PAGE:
Licorice appears to activate the nuclear pregnane X receptor in vitro. Activation of this receptor results in increased expression of drug metabolizing enzymes such as cytochrome P450 2C9 (CYP2C9) and cytochrome P450 3A4 (CYP3A4) and multidrug transporters. In vitro, some licorice constituents seem to inhibit CYP3A4, CYP 2B6, and CYP2C9 enzymes; however, in animal models, licorice appears to induce both CYP3A4 and CYP2C9.

Adverse Reactions:

Orally. excessive licorice ingestion can cause a syndrome of apparent mineralocorticoid excess, or pseudohyperaldosteronism, with sodium and water retention, increased urinary potassium loss, hypokalemia, and alkalosis. These metabolic abnormalities can lead to hypertension, edema, EKG changes, arrhythmias, headache, lethargy, muscle weakness, dropped head syndrome (DHS), rhabdomyolysis, myoglobinuria, paralysis, encephalopathy, respiratory impairment, hyperparathyroidism, and acute renal failure. These effects are most likely to occur when 30 grams or more of licorice is consumed daily for several weeks. However, some people may be more sensitive, especially those with hypertension, heart problems, or kidney problems.
Glycyrrhetinic acid has a long half life, a large volume of distribution, and extensive enterohepatic recirculation. Therefore, it may take 1-2 weeks before hypokalemia resolves. Normalization of the renin-aldosterone axis and blood pressure can take up to several months.
Because licorice can decrease serum testosterone and increase 17-hydroxyprogesterone, it might cause decreased libido and sexual dysfunction in men.
Chewing tobacco flavored with licorice has also been associated with toxicity. Chewing licorice-flavored tobacco has been associated with hypertension and suppressed renin and aldosterone levels.

Interactions with Herbs & Supplements:

CARDIAC GLYCOSIDE-CONTAINING HERBS: Theoretically, the overuse or misuse of licorice can increase the risk of cardiotoxicity due to potassium depletion. Cardioactive herbs include digitalis, lily-of-the-valley, pheasant's eye, and squill.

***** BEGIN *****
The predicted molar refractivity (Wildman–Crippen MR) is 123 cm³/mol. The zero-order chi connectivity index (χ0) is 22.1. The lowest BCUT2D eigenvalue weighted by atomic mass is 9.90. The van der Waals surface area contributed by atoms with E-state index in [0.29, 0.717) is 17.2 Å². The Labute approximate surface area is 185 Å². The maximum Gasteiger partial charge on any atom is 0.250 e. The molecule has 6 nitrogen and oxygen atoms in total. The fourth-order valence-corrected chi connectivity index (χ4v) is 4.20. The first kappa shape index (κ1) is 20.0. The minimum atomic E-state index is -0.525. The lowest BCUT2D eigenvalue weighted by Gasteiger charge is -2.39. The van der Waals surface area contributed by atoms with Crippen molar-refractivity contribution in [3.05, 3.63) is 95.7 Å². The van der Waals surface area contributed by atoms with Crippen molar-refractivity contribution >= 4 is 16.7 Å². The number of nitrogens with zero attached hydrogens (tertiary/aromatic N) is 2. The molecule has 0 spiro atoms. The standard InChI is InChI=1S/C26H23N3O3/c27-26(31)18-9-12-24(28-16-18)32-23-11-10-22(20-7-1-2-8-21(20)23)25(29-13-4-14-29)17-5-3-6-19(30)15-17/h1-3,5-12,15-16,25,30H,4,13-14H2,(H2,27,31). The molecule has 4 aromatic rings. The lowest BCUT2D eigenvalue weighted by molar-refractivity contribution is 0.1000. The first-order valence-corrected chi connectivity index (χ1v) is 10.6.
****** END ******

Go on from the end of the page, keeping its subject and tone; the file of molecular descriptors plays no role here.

STIMULANT LAXATIVE HERBS: Theoretically, concomitant overuse or misuse of licorice with stimulant laxatives can increase the risk of potassium depletion. Stimulant laxative herbs include aloe, alder buckthorn, black root, blue flag, butternut bark, colocynth, European buckthorn, fo ti, gamboge, gossypol, greater bindweed, jalap, manna, Mexican scammony root, rhubarb, senna, and yellow dock.

Interactions with Drugs:

ANTIHYPERTENSIVE DRUGS Interaction Rating = Moderate Be cautious with this combination. Theoretically, licorice might reduce the effect of antihypertensive drug therapy. Licorice increases blood pressure in a dose dependent manner.
CORTICOSTEROIDS Interaction Rating = Moderate Be cautious with this combination. Theoretically, concomitant use might potentiate the duration of activity of corticosteroids, e.g., hydrocortisone. Concomitant use of licorice and corticosteroids might also increase potassium loss and increase the risk of potassium depletion. Overuse or misuse of licorice can cause potassium depletion.
CYTOCHROME P450 2B6 (CYP2B6) SUBSTRATES Interaction Rating = Moderate Be cautious with this combination. There is preliminary evidence that licorice can inhibit the cytochrome P450 2B6 (CYP2B6) isoenzymes in vitro. Theoretically, licorice might increase levels of drugs metabolized by CYP2B6; however, as of yet, these interactions have not been reported in humans. Some drugs that are metabolized by CYP2B6 include ketamine (Ketalar), phenobarbital, orphenadrine (Norflex), secobarbital (Seconal), and dexamethasone (Decadron). Use licorice cautiously or avoid in patients taking these drugs.
CYTOCHROME P450 2C9 (CYP2C9) SUBSTRATES Interaction Rating = Moderate Be cautious with this combination. There is conflicting evidence about the effect of licorice on CYP2C9 enzymes. In vitro, licorice constituents seem to inhibit CYP2C9; however, in animal models, licorice appears to induce CYP2C9 metabolism. Until more is known, licorice should be used cautiously in people taking CYP2C9 substrates. Some drugs metabolized by CYP2C9 include celecoxib (Celebrex), diclofenac (Voltaren), fluvastatin (Lescol), glipizide (Glucotrol), ibuprofen (Advil, Motrin), irbesartan (Avapro), losartan (Cozaar), phenytoin (Dilantin), piroxicam (Feldene), tamoxifen (Nolvadex), tolbutamide (Tolinase), torsemide (Demadex), and warfarin (Coumadin).
CYTOCHROME P450 3A4 (CYP3A4) SUBSTRATES Interaction Rating = Moderate Be cautious with this combination. There is conflicting evidence about the effect of licorice on CYP3A4 enzymes. In vitro, licorice constituents seem to inhibit CYP3A4; however, in animal models, licorice appears to induce CYP3A4 metabolism. Until more is known, licorice should be used cautiously in people taking CYP3A4 substrates. Some drugs metabolized by CYP3A4 include lovastatin (Mevacor), clarithromycin (Biaxin), cyclosporine (Neoral, Sandimmune), diltiazem (Cardizem), estrogens, indinavir (Crixivan), triazolam (Halcion), and numerous others.